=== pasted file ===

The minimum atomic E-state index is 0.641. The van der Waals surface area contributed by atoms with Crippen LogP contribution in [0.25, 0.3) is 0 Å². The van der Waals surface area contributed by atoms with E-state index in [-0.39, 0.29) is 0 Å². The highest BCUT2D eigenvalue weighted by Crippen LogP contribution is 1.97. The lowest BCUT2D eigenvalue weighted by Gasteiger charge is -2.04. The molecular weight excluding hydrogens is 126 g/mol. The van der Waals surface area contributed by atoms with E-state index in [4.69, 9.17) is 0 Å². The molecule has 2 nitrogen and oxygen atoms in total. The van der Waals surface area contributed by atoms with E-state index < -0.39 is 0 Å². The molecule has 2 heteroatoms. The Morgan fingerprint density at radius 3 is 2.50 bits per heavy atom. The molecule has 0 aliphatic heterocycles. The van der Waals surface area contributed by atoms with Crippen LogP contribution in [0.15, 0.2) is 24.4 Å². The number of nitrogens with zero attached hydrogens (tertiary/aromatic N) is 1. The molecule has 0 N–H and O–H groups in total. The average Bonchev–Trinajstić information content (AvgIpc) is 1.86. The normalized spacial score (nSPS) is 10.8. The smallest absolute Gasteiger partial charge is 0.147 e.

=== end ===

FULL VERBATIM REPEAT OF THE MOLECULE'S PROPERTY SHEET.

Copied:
The minimum atomic E-state index is 0.641. The van der Waals surface area contributed by atoms with Crippen LogP contribution in [0.25, 0.3) is 0 Å². The van der Waals surface area contributed by atoms with E-state index in [-0.39, 0.29) is 0 Å². The highest BCUT2D eigenvalue weighted by Crippen LogP contribution is 1.97. The lowest BCUT2D eigenvalue weighted by Gasteiger charge is -2.04. The molecular weight excluding hydrogens is 126 g/mol. The van der Waals surface area contributed by atoms with E-state index in [4.69, 9.17) is 0 Å². The molecule has 2 nitrogen and oxygen atoms in total. The van der Waals surface area contributed by atoms with E-state index < -0.39 is 0 Å². The molecule has 2 heteroatoms. The Morgan fingerprint density at radius 3 is 2.50 bits per heavy atom. The molecule has 0 aliphatic heterocycles. The van der Waals surface area contributed by atoms with Crippen LogP contribution in [0.15, 0.2) is 24.4 Å². The number of nitrogens with zero attached hydrogens (tertiary/aromatic N) is 1. The molecule has 0 N–H and O–H groups in total. The average Bonchev–Trinajstić information content (AvgIpc) is 1.86. The normalized spacial score (nSPS) is 10.8. The smallest absolute Gasteiger partial charge is 0.147 e.